The role of status-relevant knowledge in relationships

People are more honest when talking about topics involving high-status knowledge. A new study in behavioral economics shows that this is true even if they have a financial incentive to lie. As expertise about increasingly ...

Decoding social media engagement with celebrities

Indian Prime Minister Narendra Modi engaged celebrities effectively on social media in the run-up to the 2014 general elections in India to raise his visibility and help his electoral ambitions, a new University of Michigan ...

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Celebrity

A celebrity, also referred to as a celeb in popular culture, is a person who has a prominent profile and commands a great degree of public fascination and influence in day-to-day media. The term is synonymous with wealth (commonly denoted as a person with fame and fortune), implied with great popular appeal, prominence in a particular field, and is easily recognized by the general public. Celebrities are primarily individuals who work as film and television actors and actresses, athletes, musicians, and a host other media-based professions, particularly within the spheres of the sports and entertainment (e.g. music, film, television, radio, modeling, literature etc.).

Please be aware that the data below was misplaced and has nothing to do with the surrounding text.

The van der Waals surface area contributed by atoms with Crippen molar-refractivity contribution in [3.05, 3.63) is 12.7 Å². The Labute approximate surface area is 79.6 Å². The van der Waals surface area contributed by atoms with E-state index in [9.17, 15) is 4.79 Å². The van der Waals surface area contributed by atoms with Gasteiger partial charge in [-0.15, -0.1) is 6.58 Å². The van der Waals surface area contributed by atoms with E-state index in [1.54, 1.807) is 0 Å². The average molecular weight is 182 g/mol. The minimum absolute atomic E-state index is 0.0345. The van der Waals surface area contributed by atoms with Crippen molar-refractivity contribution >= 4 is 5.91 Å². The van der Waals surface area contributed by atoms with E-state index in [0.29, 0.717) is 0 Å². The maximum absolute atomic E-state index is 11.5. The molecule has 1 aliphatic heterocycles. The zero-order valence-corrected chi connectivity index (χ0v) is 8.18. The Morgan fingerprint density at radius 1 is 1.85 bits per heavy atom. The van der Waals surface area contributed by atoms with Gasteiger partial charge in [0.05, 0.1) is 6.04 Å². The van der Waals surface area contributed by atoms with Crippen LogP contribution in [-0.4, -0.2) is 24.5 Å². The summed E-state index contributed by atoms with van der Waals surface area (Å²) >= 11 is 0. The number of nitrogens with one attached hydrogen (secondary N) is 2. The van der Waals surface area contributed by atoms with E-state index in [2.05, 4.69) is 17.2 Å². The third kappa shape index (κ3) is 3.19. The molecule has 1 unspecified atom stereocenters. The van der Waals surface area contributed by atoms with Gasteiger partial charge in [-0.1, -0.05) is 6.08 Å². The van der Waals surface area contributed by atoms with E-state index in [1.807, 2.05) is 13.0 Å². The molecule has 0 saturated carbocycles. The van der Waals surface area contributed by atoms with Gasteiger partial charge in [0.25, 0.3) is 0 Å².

Modern day celebrities are generally prominent media figures, especially within the fields of sports and entertainment, and to a lesser extent, politics and business. Though celebrities come from many different working fields and facets of everyday life, most celebrities are typically associated with individuals that come from the fields of sports and entertainment or a person who is a public figure in that is commonly recognizable in mass media.

Various careers are associated with celebrity status, predominantly within the fields of sports and entertainment that produce prominent athletes such as golfer Tiger Woods, hockey player Wayne Gretzky, or basketball player Michael Jordan or major entertainment figures such as models Sofía Vergara and Adriana Lima, authors J.K. Rowling of Harry Potter and Stephanie Meyer of Twilight, pop singers Taylor Swift and Miley Cyrus, radio personalities Don Imus and Howard Stern, political pundits Bill O'Reilly and Glenn Beck, television talk show hosts Barbara Walters, Larry King and Oprah Winfrey, movie actresses Julia Roberts and Hilary Swank, television actors Charlie Sheen and Ashton Kutcher, national television correspodents Anderson Cooper, Katie Couric, and Meredith Viera or comedians Ellen Degeneres, Joan Rivers, Jay Leno and George Lopez.

While people may gain celebrity status as a result of a successful career in a particular field (primarily in the areas pertaining towards sports and entertainment, in other cases, people become celebrities due to media attention for their extravagant lifestyle or wealth (as in the case of a socialite) such as Paris Hilton, Ivanka Trump, or Kim Kardashian; for their connection to a famous person (as in the case of a relative of a famous person, such as Chaz Bono); or even for their misdeeds (as in the case of a well-known criminal such as Ronnie Biggs and Casey Anthony). Celebrities may be known around the world (e.g., pop star Michael Jackson), within a specific country (e.g., a top Australian rugby player); or within a region (e.g., a local TV news anchor).

This text uses material from Wikipedia, licensed under CC BY-SA